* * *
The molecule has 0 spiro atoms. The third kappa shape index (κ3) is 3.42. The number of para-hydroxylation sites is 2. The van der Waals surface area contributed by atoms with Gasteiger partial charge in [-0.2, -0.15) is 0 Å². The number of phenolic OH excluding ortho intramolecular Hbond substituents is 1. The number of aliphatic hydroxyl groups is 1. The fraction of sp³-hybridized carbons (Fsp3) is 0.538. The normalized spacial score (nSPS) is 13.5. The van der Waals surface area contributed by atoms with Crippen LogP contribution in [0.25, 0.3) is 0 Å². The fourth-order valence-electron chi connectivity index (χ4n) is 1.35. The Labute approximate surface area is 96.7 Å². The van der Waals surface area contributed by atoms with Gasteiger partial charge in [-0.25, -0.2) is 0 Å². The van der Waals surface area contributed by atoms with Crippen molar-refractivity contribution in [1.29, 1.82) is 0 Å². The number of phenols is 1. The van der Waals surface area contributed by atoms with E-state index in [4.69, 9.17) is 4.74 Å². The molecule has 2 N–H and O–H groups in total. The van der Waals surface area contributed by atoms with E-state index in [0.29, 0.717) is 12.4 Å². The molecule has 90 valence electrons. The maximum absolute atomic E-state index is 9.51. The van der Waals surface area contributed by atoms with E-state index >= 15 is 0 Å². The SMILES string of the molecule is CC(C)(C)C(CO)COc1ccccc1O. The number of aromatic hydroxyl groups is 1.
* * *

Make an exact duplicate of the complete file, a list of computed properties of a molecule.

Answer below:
The molecule has 0 spiro atoms. The third kappa shape index (κ3) is 3.42. The number of para-hydroxylation sites is 2. The van der Waals surface area contributed by atoms with Gasteiger partial charge in [-0.2, -0.15) is 0 Å². The number of phenolic OH excluding ortho intramolecular Hbond substituents is 1. The number of aliphatic hydroxyl groups is 1. The fraction of sp³-hybridized carbons (Fsp3) is 0.538. The normalized spacial score (nSPS) is 13.5. The van der Waals surface area contributed by atoms with Crippen LogP contribution in [0.25, 0.3) is 0 Å². The fourth-order valence-electron chi connectivity index (χ4n) is 1.35. The Labute approximate surface area is 96.7 Å². The van der Waals surface area contributed by atoms with Gasteiger partial charge in [-0.25, -0.2) is 0 Å². The van der Waals surface area contributed by atoms with Crippen molar-refractivity contribution in [1.29, 1.82) is 0 Å². The number of phenols is 1. The van der Waals surface area contributed by atoms with E-state index in [4.69, 9.17) is 4.74 Å². The molecule has 2 N–H and O–H groups in total. The van der Waals surface area contributed by atoms with E-state index in [0.29, 0.717) is 12.4 Å². The molecule has 90 valence electrons. The maximum absolute atomic E-state index is 9.51. The van der Waals surface area contributed by atoms with E-state index >= 15 is 0 Å². The SMILES string of the molecule is CC(C)(C)C(CO)COc1ccccc1O. The number of aromatic hydroxyl groups is 1.